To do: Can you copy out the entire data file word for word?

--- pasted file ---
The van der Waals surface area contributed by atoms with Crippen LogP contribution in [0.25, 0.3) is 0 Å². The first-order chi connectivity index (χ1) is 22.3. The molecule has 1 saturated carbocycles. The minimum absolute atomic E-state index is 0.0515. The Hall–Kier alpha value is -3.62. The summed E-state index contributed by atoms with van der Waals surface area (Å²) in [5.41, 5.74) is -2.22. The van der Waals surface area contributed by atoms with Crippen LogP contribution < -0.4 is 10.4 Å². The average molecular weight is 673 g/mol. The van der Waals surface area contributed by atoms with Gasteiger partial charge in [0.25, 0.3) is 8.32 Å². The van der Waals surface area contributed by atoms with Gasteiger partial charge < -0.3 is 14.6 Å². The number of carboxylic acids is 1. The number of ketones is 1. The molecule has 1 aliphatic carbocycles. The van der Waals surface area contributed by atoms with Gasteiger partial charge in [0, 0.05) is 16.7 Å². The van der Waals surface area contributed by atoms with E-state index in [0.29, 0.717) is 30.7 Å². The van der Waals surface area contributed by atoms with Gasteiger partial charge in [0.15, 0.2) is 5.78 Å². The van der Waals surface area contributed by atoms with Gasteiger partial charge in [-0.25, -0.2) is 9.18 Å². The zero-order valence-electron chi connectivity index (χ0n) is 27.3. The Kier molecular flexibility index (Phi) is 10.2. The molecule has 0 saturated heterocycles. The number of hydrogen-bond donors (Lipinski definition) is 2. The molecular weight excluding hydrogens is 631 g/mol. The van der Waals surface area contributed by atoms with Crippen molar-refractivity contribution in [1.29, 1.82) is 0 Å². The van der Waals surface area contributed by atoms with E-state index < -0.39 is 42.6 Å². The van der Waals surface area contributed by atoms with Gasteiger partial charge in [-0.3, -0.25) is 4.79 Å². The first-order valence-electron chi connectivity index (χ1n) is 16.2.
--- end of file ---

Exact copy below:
The van der Waals surface area contributed by atoms with Crippen LogP contribution in [0.25, 0.3) is 0 Å². The first-order chi connectivity index (χ1) is 22.3. The molecule has 1 saturated carbocycles. The minimum absolute atomic E-state index is 0.0515. The Hall–Kier alpha value is -3.62. The summed E-state index contributed by atoms with van der Waals surface area (Å²) in [5.41, 5.74) is -2.22. The van der Waals surface area contributed by atoms with Crippen LogP contribution < -0.4 is 10.4 Å². The average molecular weight is 673 g/mol. The van der Waals surface area contributed by atoms with Gasteiger partial charge in [0.25, 0.3) is 8.32 Å². The van der Waals surface area contributed by atoms with Gasteiger partial charge < -0.3 is 14.6 Å². The number of carboxylic acids is 1. The number of ketones is 1. The molecule has 1 aliphatic carbocycles. The van der Waals surface area contributed by atoms with Gasteiger partial charge in [0, 0.05) is 16.7 Å². The van der Waals surface area contributed by atoms with E-state index in [0.29, 0.717) is 30.7 Å². The van der Waals surface area contributed by atoms with Gasteiger partial charge in [0.15, 0.2) is 5.78 Å². The van der Waals surface area contributed by atoms with Gasteiger partial charge in [-0.25, -0.2) is 9.18 Å². The zero-order valence-electron chi connectivity index (χ0n) is 27.3. The Kier molecular flexibility index (Phi) is 10.2. The molecule has 0 saturated heterocycles. The number of hydrogen-bond donors (Lipinski definition) is 2. The molecular weight excluding hydrogens is 631 g/mol. The van der Waals surface area contributed by atoms with Crippen molar-refractivity contribution in [1.29, 1.82) is 0 Å². The van der Waals surface area contributed by atoms with E-state index < -0.39 is 42.6 Å². The van der Waals surface area contributed by atoms with Gasteiger partial charge in [-0.3, -0.25) is 4.79 Å². The first-order valence-electron chi connectivity index (χ1n) is 16.2.